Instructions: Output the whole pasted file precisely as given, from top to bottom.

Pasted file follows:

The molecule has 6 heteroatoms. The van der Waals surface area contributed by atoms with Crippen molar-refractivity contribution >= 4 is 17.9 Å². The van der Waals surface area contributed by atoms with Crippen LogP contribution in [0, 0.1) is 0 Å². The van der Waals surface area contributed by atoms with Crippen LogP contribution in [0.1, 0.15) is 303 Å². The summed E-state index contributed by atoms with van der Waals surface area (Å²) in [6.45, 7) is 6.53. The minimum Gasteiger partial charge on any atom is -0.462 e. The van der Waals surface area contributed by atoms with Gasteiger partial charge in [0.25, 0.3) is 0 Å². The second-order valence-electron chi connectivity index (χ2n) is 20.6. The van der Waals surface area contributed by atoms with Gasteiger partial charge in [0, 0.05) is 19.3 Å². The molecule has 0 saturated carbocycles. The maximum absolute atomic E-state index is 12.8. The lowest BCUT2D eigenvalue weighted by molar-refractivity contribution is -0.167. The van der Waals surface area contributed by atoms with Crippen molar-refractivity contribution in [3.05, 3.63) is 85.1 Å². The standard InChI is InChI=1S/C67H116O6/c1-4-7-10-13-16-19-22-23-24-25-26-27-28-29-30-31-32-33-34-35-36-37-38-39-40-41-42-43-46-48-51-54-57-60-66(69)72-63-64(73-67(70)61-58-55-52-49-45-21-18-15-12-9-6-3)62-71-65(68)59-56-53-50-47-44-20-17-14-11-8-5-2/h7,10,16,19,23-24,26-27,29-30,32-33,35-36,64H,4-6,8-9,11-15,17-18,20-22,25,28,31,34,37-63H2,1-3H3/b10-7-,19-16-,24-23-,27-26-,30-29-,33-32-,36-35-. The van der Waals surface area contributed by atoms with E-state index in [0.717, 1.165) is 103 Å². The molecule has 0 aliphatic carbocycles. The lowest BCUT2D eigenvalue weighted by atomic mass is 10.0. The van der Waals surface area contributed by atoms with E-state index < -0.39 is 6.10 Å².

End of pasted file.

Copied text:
The molecule has 6 heteroatoms. The van der Waals surface area contributed by atoms with Crippen molar-refractivity contribution >= 4 is 17.9 Å². The van der Waals surface area contributed by atoms with Crippen LogP contribution in [0, 0.1) is 0 Å². The van der Waals surface area contributed by atoms with Crippen LogP contribution in [0.1, 0.15) is 303 Å². The summed E-state index contributed by atoms with van der Waals surface area (Å²) in [6.45, 7) is 6.53. The minimum Gasteiger partial charge on any atom is -0.462 e. The van der Waals surface area contributed by atoms with Gasteiger partial charge in [0.25, 0.3) is 0 Å². The second-order valence-electron chi connectivity index (χ2n) is 20.6. The van der Waals surface area contributed by atoms with Gasteiger partial charge in [0, 0.05) is 19.3 Å². The molecule has 0 saturated carbocycles. The maximum absolute atomic E-state index is 12.8. The lowest BCUT2D eigenvalue weighted by molar-refractivity contribution is -0.167. The van der Waals surface area contributed by atoms with Crippen molar-refractivity contribution in [3.05, 3.63) is 85.1 Å². The standard InChI is InChI=1S/C67H116O6/c1-4-7-10-13-16-19-22-23-24-25-26-27-28-29-30-31-32-33-34-35-36-37-38-39-40-41-42-43-46-48-51-54-57-60-66(69)72-63-64(73-67(70)61-58-55-52-49-45-21-18-15-12-9-6-3)62-71-65(68)59-56-53-50-47-44-20-17-14-11-8-5-2/h7,10,16,19,23-24,26-27,29-30,32-33,35-36,64H,4-6,8-9,11-15,17-18,20-22,25,28,31,34,37-63H2,1-3H3/b10-7-,19-16-,24-23-,27-26-,30-29-,33-32-,36-35-. The van der Waals surface area contributed by atoms with E-state index in [0.717, 1.165) is 103 Å². The molecule has 0 aliphatic carbocycles. The lowest BCUT2D eigenvalue weighted by atomic mass is 10.0. The van der Waals surface area contributed by atoms with E-state index < -0.39 is 6.10 Å².